MADISON, Wis. (AP) — A pledge scrawled on Russ Feingold’s garage door and featured in a quirky 1992 Senate ad assured Wisconsin residents that he would rely on them — not wealthy out-of-state donors — to bankroll his campaign.
Once the Wisconsin Democrat got to Washington he joined forces with Arizona Republican John McCain on efforts to deflate the influence of special interest money, passing a seminal campaign finance reform law that bears both senators’ names.
But now, with McCain facing a tougher-than-expected re-election and Feingold seeking to win back the seat he lost six years ago, the authors of McCain-Feingold are benefiting from the same sources of funding they once scorned.
The goal of their 2002 law was to shore up confidence in the political system and reduce the role of big money in elections. But it also allowed people and corporations to give their money elsewhere, to independent and third-party groups. Critics have argued that increased the power of those groups, weakening the role of political parties.
Feingold no longer abides by his 1992 garage door promise and doesn’t spurn outside money to help his campaign. He defends his position as necessary in the wake of the landmark Citizens United Supreme Court ruling in 2010 that gave a green light for corporations, labor unions and other outside groups to spend unlimited cash on campaign ads as long as those activities aren’t coordination with a candidate or party.
“(Citizens United has) completely changed the landscape,” Feingold said during a campaign stop in late September. “And we’re hoping we can overturn that decision and get back to some common sense. I don’t want the outside groups. I never have. … They have a right to do it, unfortunately.”
Feingold’s opponent, Sen. Ron Johnson, has branded him a hypocrite over the issue.
McCain declined repeated requests for comment. But longtime McCain backer Chuck Coughlin defended the senator’s use of super PAC spending while saying he believes the current system is undermining democracy.
“The defense of what he’s doing right now is he’s using the law that is available to him that has evolved since the Citizen’s United decision,” said Coughlin, a Republican political consultant who worked for McCain in the 1980s. “It’s my hope as a long-time McCain supporter and a loyal supporter that he will look at the wreckage of this landscape that’s around us and choose to address it through reform.”
Feingold almost lost his first re-election in 1998 because he refused to allow his campaign or any other allies to accept “soft money” to counter the millions that came in for his opponent. In 2010 Feingold found himself being challenged by Ron Johnson, a businessman with no prior political experience who was emboldened by the tea party movement. Feingold stood by his refusal to accept outside money, a spigot that Johnson was more than happy to turn on.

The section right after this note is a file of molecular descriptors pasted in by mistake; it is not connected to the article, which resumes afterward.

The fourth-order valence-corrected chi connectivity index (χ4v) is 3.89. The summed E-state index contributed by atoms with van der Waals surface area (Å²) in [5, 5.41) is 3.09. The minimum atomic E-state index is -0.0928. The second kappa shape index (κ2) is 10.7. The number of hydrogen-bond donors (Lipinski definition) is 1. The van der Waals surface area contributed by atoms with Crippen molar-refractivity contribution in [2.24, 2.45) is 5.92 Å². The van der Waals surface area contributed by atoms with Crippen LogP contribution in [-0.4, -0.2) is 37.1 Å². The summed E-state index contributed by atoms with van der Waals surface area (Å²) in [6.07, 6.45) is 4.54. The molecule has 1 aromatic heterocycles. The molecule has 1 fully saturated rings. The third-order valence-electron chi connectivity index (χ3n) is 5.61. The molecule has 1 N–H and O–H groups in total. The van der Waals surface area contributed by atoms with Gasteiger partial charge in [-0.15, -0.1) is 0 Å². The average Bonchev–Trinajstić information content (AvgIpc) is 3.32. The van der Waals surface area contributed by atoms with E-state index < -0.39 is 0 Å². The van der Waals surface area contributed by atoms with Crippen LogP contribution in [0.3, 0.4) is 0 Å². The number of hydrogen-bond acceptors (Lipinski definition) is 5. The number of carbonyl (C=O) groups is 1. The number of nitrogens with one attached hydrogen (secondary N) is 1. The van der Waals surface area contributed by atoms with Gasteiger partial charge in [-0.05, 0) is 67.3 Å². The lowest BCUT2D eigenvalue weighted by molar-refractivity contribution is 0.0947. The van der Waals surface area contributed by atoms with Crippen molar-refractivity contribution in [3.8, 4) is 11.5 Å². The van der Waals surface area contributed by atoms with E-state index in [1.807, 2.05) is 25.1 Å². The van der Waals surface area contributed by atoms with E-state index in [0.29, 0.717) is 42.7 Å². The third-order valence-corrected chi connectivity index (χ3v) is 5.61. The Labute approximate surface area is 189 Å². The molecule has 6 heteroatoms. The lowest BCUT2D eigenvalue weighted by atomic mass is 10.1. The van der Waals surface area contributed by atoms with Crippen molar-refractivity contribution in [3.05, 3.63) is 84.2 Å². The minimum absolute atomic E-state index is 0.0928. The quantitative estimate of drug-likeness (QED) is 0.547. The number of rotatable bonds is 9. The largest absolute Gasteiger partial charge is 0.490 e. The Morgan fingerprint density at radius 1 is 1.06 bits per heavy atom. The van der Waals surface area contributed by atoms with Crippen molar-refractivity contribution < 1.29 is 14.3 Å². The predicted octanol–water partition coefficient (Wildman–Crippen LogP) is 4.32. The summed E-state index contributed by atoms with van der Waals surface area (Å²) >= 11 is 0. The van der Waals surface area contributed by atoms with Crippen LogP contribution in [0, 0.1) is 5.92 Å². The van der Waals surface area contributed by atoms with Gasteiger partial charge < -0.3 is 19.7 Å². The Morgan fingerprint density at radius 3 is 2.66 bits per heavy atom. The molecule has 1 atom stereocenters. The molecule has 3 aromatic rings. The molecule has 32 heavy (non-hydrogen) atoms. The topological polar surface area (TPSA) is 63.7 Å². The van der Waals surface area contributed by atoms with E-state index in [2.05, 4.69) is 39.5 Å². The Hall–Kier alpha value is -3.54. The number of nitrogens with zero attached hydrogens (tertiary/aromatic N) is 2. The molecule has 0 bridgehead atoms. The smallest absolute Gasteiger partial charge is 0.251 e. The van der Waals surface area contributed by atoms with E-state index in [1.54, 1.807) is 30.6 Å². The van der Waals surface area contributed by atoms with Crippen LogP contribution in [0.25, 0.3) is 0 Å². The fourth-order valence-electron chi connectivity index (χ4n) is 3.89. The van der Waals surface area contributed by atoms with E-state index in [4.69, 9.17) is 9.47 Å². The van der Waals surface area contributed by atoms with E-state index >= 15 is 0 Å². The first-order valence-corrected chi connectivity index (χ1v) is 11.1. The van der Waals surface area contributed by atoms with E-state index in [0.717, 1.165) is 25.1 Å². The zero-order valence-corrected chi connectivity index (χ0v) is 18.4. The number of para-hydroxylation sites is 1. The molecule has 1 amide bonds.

Independent groups spent about $3 million on the race, the vast majority of it going to help propel Johnson to victory.
This time Feingold proposed a “Badger Pledge” designed to blunt the impact of outside money. It was nearly identical to one Democrat Elizabeth Warren and Republican Scott Brown agreed to in Massachusetts’ U.S. Senate race in 2012.
Johnson has refused to sign it.
Outside groups are spending heavily in the race, with $6.5 million coming in by early October. Of that, $1.2 million was benefiting Feingold and almost $6.3 million has gone to help Johnson.
Outside money also is pouring in for McCain, thanks mostly to $3.7 million from his own super PAC and $1.5 million from the U.S. Chamber of Commerce. The $5.4 million McCain has gotten from outside groups far outpaces the roughly $900,000 that have gone to help his opponents, a former Republican state senator McCain beat in the primary and his general election opponent Democratic U.S. Rep. Ann Kirkpatrick.
Kelli Ward, who lost to McCain in the primary, said the super PAC spending is “an example of establishment elitist political hypocrisy that we see on both sides of the aisle at every level of government.”
“The people who are in control like to make rules for the people they want to control but not for themselves,” Ward said.
While Feingold’s shifts on campaign finance is disappointing, it’s equally disheartening that Johnson has not disavowed outside money, said Jack Heck, director of the government watchdog group Common Cause of Wisconsin.
“I’m more disappointed that the system has changed so dramatically,” Heck said.
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